In a move that drew some criticism, the Education Department said the new rating systems could be used to determine eligibility for certain federal grants used by teacher candidates to help pay for their training.

Critics have long faulted teacher training as inadequately preparing candidates for the realities and rigors of the job.

In a conference call with reporters, Arne Duncan, the secretary of education, said that far too many education programs set lower requirements for entry than other university majors.

The last thing they want or need is an easy A, Mr. Duncan said. This is nothing short of a moral issue. All educators want to do a great job for their students, but too often they struggle at the beginning of their careers and have to figure out too much on the job by themselves.

The proposed rules will be subject to public comment for 60 days. If they are adopted, states will be given a year to develop the rating systems, with alternative programs like Teach for America also subject to the rules.

The most contested of the rules is one calling for teacher training programs to track the performance of students taught by their graduates. Although the rules do not require tests, 42 states, the District of Columbia and Puerto Rico have agreed with the Department of Education to develop teacher performance ratings that include test scores.

Critics, including teachers unions, say such measures are unreliable and difficult to link to the quality of training.

Mr. Duncan said states should ensure that teacher training programs and their graduates are rated on a range of measures, not just the scores of their students.

Sharon Robinson, president and chief executive officer of the American Association of Colleges for Teacher Education, warned against linking eligibility for the federal grants about $100 millions worth per year, given to prospective teachers who are planning to work in high-need schools in part because of the precedent it could set. The next question might be Pell grants, Ms. Robinson said, referring to federal tuition aid for low- and middle-income college students.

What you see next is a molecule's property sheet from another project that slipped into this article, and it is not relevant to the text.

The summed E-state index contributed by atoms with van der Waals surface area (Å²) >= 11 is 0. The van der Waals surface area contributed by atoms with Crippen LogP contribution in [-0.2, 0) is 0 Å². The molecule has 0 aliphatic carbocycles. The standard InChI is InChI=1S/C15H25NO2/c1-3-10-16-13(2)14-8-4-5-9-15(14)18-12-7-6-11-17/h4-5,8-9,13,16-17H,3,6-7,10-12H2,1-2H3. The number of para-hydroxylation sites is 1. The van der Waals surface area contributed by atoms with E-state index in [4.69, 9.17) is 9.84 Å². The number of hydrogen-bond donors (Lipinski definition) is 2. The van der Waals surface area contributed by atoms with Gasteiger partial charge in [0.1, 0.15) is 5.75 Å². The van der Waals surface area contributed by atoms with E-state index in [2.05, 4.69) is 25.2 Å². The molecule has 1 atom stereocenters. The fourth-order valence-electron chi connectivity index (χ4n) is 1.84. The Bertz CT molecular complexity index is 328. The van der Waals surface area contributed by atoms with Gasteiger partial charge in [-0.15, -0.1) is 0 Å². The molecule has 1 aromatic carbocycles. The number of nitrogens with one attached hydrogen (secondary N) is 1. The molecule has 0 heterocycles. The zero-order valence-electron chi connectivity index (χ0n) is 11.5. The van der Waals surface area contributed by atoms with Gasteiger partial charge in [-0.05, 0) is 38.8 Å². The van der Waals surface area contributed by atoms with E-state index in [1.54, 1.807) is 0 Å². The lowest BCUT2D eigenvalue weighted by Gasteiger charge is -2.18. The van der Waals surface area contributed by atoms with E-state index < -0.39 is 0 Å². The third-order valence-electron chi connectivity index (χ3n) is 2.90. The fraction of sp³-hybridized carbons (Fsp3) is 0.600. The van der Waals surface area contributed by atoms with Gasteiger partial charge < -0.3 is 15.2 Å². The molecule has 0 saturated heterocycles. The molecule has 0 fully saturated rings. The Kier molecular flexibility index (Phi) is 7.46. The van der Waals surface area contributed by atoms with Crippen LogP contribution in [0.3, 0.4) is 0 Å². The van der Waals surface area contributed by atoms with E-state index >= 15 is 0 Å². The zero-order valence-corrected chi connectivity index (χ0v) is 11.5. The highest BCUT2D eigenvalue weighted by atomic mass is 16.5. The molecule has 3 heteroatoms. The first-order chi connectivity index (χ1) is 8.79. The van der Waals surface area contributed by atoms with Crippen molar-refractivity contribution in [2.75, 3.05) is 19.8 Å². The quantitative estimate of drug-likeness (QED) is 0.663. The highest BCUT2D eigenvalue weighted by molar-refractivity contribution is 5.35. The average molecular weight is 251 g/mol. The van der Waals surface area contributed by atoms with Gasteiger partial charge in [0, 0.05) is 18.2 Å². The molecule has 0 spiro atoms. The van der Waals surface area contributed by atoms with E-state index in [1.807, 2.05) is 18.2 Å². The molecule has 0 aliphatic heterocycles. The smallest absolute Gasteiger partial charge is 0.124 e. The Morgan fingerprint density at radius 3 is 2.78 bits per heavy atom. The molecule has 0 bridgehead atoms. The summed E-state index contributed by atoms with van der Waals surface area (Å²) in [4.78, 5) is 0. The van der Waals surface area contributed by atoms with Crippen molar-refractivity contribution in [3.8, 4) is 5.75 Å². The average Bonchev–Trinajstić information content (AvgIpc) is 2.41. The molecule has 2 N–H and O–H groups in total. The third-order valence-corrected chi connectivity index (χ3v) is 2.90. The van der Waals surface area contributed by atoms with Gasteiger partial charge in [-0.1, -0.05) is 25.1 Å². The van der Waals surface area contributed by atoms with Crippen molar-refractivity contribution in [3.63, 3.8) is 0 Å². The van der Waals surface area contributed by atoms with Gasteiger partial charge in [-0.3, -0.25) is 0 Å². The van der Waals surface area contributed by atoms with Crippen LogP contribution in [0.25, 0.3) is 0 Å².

Education experts said the new regulations were necessary to spur change, particularly among colleges that draw most of their tuition revenue from candidates enrolled in education programs.

I think you need to wake up the university presidents to the fact that schools of education cant be A.T.M.s for the rest of the college or university, said Charles Barone, policy director for Democrats for Education Reform, a group that pushes for test-based teacher evaluations and has battled teachers unions.

Using metrics like job placement makes common sense, said Arthur Levine, president of the Woodrow Wilson National Fellowship Foundation, which administers a program for people training to be high school teachers, because it would force programs to train people for actual job openings.

Education schools and universities educate a lot of elementary school teachers, an area thats glutted, Mr. Levine said. On the other hand, we definitely need science and math teachers, which they dont prepare.

Policy experts warned that requiring certain metrics could skew behavior in unintended ways. Under the No Child Left Behind law, some schools engaged in test cheating to meet requirements that students score at levels deemed proficient on reading and math tests. Its all too easy to create perverse incentives, said James E. Ryan, dean of the Harvard Graduate School of Education.

A version of this article appears in print on November 26, 2014, on page A14 of the New York edition with the headline: U.S. Wants Teacher Training Programs to Track How Graduates Students Perform. Order Reprints| Today's Paper|Subscribe